VIDEO: BD athlete Adrian Baxter redpoints Tuppence (8b)
The weather in Britain is well known for being, well, disappointing, and if you are a climber in Britain that disappointment is infinitely exaggerated to levels of diagnosed depression. However, one weekend this summer the rain stopped and the clouds parted over Anstey's Cove in Devon, Southern England… I had my chance to get a route ticked that I'd tried for a half day here and there (in between bad weather of course) over the space of a few English summers.
Anstey's is a really special crag—it contains perhaps the only piece of rock in England that is comparable to steep Spanish limestone, and on it is a very special route, Tuppence. It's one of those routes that contains moves so cool that you promise yourself you will come back to do, and more importantly, moves so cool that that you actually do make the effort to come back and do them! (A few people have spent literally 10 years on and off projecting this route!)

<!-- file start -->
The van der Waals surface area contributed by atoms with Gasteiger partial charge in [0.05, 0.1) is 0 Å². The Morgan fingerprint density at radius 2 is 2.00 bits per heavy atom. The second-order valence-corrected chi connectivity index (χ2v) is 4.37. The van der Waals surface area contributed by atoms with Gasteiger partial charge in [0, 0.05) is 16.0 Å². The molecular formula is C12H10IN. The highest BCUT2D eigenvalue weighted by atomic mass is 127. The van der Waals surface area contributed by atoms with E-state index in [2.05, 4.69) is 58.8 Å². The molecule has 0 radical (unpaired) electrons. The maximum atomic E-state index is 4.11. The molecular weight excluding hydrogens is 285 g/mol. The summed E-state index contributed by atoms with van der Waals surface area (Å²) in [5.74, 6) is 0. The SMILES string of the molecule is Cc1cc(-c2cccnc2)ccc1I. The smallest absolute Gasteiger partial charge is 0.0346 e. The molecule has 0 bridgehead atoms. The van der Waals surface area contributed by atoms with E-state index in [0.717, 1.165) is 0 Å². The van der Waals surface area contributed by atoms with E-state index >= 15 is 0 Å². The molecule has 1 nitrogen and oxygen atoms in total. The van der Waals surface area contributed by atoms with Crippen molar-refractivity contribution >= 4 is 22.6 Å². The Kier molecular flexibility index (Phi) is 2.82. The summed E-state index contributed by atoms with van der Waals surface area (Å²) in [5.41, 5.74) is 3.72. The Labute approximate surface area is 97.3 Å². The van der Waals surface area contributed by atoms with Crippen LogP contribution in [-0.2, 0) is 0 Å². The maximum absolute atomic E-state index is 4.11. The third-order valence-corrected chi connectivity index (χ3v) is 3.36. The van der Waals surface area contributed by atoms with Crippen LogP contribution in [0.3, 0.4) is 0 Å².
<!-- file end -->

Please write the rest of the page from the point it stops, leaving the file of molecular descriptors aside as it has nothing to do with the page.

Although it's only 8b, it contains a crux sequence that is so technical it has been passed down through generations of Devon folklore. If you are trying the route, it can only be done one way—yes, that ridiculous set of backwards facing undercut side pulls to get yourself into the deepest rubber-knee-joint-Egyptian, that then enables you to hold the micro crimp to jump to the jug to from. Without this beta you are lost, perhaps forever, as It has never been done without this sequence!
Anyway, needless to say with all the luck on my side (i.e., it not raining), I made the ascent cleanly that weekend, and to be honest it was as much a relief as a pleasure. Although it may not be the hardest or most demanding route I've ever climbed it certainly felt like a joy to be able to climb a route that combines such highly technical and powerful moves together in a sequence. And the relief… it meant I wasn't going to have to make any more six-hour roundtrip journeys from London just to get rained on as I arrived at the base of the route!
— Adrian Baxter